The emphysema can be better characterized by measurement of gas trapping using static lung volumes and the carbon monoxide diffusing capacity (DLCO) test. Chest computed tomography (CT) will be necessary when considering the possibility of surgical treatment, or if the patient presents frequent exacerbations.17

Exacerbator phenotype with chronic bronchitis. In order to identify chronic bronchitis, the patient must be asked about the presence of cough with expectoration for at least 3 months of the year in 2 consecutive years. In the case of patients with the exacerbator phenotype with chronic bronchitis, high-resolution CT (HRCT) should be carried out to check whether the patient has bronchiectasis18; sputum cultures should also be performed in a stable phase, especially if the sputum is yellowish or dark.19 A repeated positive result suggests that the patient has a chronic bronchial infection.20

Non-exacerbator phenotype. The non-exacerbator phenotype is characterized by presenting a maximum of 1 episode of moderate exacerbation in the previous year. These patients have a lower risk of a deterioration in quality of life (QoL), loss of lung function and mortality than the exacerbator phenotype.

Treatment of Stable COPD

There are 3 general treatment objectives for COPD: to reduce the disease symptoms, to reduce the frequency and severity of exacerbations, and to improve the prognosis. Both short-term benefits (disease control) and mid- to long-term goals (reduction in risk) must be reached.

A series of general measures must be taken in any patient with COPD, comprising smoking cessation, proper nutrition, regular physical activity adapted to the patient's age and condition, evaluation and treatment of comorbidities, and vaccination; these will not be addressed in this publication, but are described in greater detail in specific guidelines21,22 and in the complete version of these guidelines.7 The key points in the pharmacological treatment of COPD are shown in Table 3.

Table 3.

Key Points in the Pharmacological Treatment of COPD.

The basis of treatment of stable COPD is long-acting bronchodilators (LABD). 
The drugs to be added to the LABD will depend on the patient's phenotype. 
Treatment of the non-exacerbator phenotype is based on the use of LABD alone or in combination. 
Treatment of ACO is based on the use of LABD combined with inhaled corticosteroids (ICS). 
Treatment of the exacerbator phenotype with emphysema is based on LABD to which ICS or theophylline can be added, according to the level of severity. 
Treatment of the exacerbator phenotype with chronic bronchitis is based on LABDs to which ICS, phosphodiesterase-4 inhibitors, mucolytics or antioxidants can be added or, in special cases, preventive antibiotics, according to the severity.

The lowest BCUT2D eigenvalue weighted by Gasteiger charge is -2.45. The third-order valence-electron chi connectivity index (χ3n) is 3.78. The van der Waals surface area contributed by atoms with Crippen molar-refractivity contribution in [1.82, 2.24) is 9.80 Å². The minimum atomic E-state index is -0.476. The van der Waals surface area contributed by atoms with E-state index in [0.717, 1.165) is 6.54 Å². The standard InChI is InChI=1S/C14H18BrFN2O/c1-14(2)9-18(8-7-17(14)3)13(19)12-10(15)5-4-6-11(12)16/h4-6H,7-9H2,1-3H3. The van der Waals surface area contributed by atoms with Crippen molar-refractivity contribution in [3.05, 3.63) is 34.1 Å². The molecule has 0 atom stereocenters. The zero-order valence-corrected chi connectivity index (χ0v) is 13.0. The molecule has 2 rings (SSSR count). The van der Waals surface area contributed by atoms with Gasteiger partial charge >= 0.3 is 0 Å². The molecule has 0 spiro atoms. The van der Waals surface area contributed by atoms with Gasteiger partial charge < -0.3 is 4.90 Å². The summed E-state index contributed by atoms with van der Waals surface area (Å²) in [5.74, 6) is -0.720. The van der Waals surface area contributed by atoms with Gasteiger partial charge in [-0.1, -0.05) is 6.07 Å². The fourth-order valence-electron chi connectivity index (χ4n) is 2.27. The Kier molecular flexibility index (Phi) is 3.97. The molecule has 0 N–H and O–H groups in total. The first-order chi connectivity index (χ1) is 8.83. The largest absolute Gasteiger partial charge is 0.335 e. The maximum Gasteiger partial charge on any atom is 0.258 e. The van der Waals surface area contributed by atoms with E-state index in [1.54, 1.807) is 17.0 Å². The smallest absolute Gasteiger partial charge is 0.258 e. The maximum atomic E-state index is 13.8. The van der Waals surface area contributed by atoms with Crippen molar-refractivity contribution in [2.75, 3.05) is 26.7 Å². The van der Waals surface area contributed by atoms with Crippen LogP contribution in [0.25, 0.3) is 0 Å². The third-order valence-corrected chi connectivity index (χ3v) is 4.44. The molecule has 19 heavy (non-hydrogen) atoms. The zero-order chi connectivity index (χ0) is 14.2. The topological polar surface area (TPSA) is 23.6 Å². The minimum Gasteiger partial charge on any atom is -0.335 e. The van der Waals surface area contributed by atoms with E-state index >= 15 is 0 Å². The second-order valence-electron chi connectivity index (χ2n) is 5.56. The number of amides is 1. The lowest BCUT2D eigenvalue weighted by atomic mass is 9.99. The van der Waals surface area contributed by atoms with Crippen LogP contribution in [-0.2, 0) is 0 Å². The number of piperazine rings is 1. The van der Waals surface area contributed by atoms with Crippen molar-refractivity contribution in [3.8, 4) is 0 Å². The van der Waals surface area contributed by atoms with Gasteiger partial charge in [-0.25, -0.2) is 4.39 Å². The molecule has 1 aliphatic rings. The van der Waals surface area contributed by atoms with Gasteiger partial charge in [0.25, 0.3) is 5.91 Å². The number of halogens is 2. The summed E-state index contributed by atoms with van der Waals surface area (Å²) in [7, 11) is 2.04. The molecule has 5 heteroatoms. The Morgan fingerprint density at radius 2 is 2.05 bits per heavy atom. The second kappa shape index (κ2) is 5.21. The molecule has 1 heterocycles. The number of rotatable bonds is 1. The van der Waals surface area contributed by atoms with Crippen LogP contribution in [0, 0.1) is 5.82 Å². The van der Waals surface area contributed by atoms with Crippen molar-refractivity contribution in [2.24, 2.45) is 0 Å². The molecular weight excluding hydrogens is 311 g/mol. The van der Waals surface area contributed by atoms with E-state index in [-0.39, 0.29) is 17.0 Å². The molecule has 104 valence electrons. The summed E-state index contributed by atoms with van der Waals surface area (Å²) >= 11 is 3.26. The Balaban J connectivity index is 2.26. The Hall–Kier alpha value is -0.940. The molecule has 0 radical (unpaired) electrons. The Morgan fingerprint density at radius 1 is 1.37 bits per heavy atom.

Special attention must be paid to comorbidities, optimizing their control. 
Treatment of the Low-Risk Patient

The low-risk COPD patient presents mild or moderate airflow obstruction, low grade dyspnea (mMRC<2 without treatment) and non-exacerbator phenotype. No type of anti-inflammatory treatment is indicated in this case, and pharmacological treatment will consist of long-acting bronchodilators (LABD). In the rare event of mild obstruction with few or intermittent symptoms, short-acting bronchodilators (SABD) on demand may be indicated, but the most symptomatic patients should receive LABD continuously.

Short-Acting Bronchodilators

SABD can be of 2 types: anti-cholinergics (SAMA, or short-acting muscarinic antagonists) such as ipratropium bromide, and short-acting beta-2 agonists (SABA) such as salbutamol or terbutaline, and are effective in the rapid control of symptoms. In patients with occasional symptoms, SABD reduce symptoms and improves exercise tolerance.23 These drugs, added to the baseline treatment, are preferred for on-demand treatment of symptoms, regardless of the level of severity of the disease. In patients with persistent symptoms or limitations in their daily activities as a result of their respiratory problem, regular baseline treatment with a LABD will be required.

Long-Acting Bronchodilators

LABD can be beta-2 adrenergics (salmeterol, formoterol, olodaterol, vilanterol and indacaterol – LABA, or long-acting beta-agonists) or anti-cholinergics (tiotropium, aclidinium, glycopyrronium, umeclidinium – LAMA, or long-acting muscarinic antagonists). They should be used as a first step in the treatment of all patients with persistent symptoms who require regular treatment, because they enable better control of symptoms than can be achieved with SABD, and improve both QoL and lung function.24–30 LABD, both LABA and LAMA, have also been shown to reduce the number of exacerbations.30